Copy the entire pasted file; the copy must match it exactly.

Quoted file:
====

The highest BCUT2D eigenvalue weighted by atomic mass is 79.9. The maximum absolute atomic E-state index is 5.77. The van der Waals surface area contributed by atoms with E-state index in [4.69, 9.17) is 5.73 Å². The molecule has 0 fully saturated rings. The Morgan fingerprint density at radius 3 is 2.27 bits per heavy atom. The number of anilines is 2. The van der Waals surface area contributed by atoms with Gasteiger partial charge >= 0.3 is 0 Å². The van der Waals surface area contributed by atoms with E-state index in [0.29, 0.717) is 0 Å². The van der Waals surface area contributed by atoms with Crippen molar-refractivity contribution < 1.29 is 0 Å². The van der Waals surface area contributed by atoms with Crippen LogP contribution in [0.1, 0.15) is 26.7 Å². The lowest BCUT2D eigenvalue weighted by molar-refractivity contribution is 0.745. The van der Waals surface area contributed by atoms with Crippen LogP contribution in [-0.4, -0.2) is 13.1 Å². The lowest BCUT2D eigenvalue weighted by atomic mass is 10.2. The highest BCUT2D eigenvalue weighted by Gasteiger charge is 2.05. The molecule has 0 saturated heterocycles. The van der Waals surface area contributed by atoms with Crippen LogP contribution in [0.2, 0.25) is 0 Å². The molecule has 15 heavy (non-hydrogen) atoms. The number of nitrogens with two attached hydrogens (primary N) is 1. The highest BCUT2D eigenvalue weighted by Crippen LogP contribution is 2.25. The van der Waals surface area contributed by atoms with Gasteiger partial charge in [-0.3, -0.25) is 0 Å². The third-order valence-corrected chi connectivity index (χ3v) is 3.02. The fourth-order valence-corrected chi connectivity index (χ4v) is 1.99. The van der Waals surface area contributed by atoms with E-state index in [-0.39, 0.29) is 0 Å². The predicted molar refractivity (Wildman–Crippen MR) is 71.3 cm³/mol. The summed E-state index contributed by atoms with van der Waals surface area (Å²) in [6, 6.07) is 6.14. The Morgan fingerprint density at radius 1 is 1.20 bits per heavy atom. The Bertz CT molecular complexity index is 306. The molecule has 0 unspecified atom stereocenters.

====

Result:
The highest BCUT2D eigenvalue weighted by atomic mass is 79.9. The maximum absolute atomic E-state index is 5.77. The van der Waals surface area contributed by atoms with E-state index in [4.69, 9.17) is 5.73 Å². The molecule has 0 fully saturated rings. The Morgan fingerprint density at radius 3 is 2.27 bits per heavy atom. The number of anilines is 2. The van der Waals surface area contributed by atoms with Gasteiger partial charge >= 0.3 is 0 Å². The van der Waals surface area contributed by atoms with E-state index in [0.29, 0.717) is 0 Å². The van der Waals surface area contributed by atoms with Crippen molar-refractivity contribution < 1.29 is 0 Å². The van der Waals surface area contributed by atoms with Crippen LogP contribution in [0.1, 0.15) is 26.7 Å². The lowest BCUT2D eigenvalue weighted by molar-refractivity contribution is 0.745. The van der Waals surface area contributed by atoms with Crippen LogP contribution in [-0.4, -0.2) is 13.1 Å². The lowest BCUT2D eigenvalue weighted by atomic mass is 10.2. The highest BCUT2D eigenvalue weighted by Gasteiger charge is 2.05. The molecule has 0 saturated heterocycles. The van der Waals surface area contributed by atoms with Crippen LogP contribution in [0.2, 0.25) is 0 Å². The molecule has 15 heavy (non-hydrogen) atoms. The number of nitrogens with two attached hydrogens (primary N) is 1. The highest BCUT2D eigenvalue weighted by Crippen LogP contribution is 2.25. The van der Waals surface area contributed by atoms with Gasteiger partial charge in [-0.3, -0.25) is 0 Å². The third-order valence-corrected chi connectivity index (χ3v) is 3.02. The fourth-order valence-corrected chi connectivity index (χ4v) is 1.99. The van der Waals surface area contributed by atoms with E-state index in [-0.39, 0.29) is 0 Å². The predicted molar refractivity (Wildman–Crippen MR) is 71.3 cm³/mol. The summed E-state index contributed by atoms with van der Waals surface area (Å²) in [6, 6.07) is 6.14. The Morgan fingerprint density at radius 1 is 1.20 bits per heavy atom. The Bertz CT molecular complexity index is 306. The molecule has 0 unspecified atom stereocenters.